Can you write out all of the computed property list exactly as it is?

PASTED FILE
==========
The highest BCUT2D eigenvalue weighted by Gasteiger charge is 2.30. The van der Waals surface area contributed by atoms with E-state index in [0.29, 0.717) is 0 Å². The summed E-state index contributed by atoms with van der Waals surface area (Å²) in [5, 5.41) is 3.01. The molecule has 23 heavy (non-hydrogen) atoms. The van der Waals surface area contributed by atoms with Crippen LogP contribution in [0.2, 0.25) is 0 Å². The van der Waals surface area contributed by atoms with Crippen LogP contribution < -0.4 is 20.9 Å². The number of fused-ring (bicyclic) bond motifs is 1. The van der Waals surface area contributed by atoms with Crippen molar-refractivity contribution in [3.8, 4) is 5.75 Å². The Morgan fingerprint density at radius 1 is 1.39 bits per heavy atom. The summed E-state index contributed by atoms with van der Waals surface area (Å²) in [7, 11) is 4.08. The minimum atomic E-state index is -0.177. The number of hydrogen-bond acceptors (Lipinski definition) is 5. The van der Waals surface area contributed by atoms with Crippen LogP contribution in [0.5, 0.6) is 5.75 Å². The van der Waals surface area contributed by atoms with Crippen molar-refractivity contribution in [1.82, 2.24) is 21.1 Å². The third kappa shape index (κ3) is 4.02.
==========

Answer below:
The highest BCUT2D eigenvalue weighted by Gasteiger charge is 2.30. The van der Waals surface area contributed by atoms with E-state index in [0.29, 0.717) is 0 Å². The summed E-state index contributed by atoms with van der Waals surface area (Å²) in [5, 5.41) is 3.01. The molecule has 23 heavy (non-hydrogen) atoms. The van der Waals surface area contributed by atoms with Crippen LogP contribution in [0.2, 0.25) is 0 Å². The van der Waals surface area contributed by atoms with Crippen LogP contribution < -0.4 is 20.9 Å². The number of fused-ring (bicyclic) bond motifs is 1. The van der Waals surface area contributed by atoms with Crippen molar-refractivity contribution in [3.8, 4) is 5.75 Å². The Morgan fingerprint density at radius 1 is 1.39 bits per heavy atom. The summed E-state index contributed by atoms with van der Waals surface area (Å²) in [7, 11) is 4.08. The minimum atomic E-state index is -0.177. The number of hydrogen-bond acceptors (Lipinski definition) is 5. The van der Waals surface area contributed by atoms with Crippen LogP contribution in [0.5, 0.6) is 5.75 Å². The van der Waals surface area contributed by atoms with Crippen molar-refractivity contribution in [1.82, 2.24) is 21.1 Å². The third kappa shape index (κ3) is 4.02.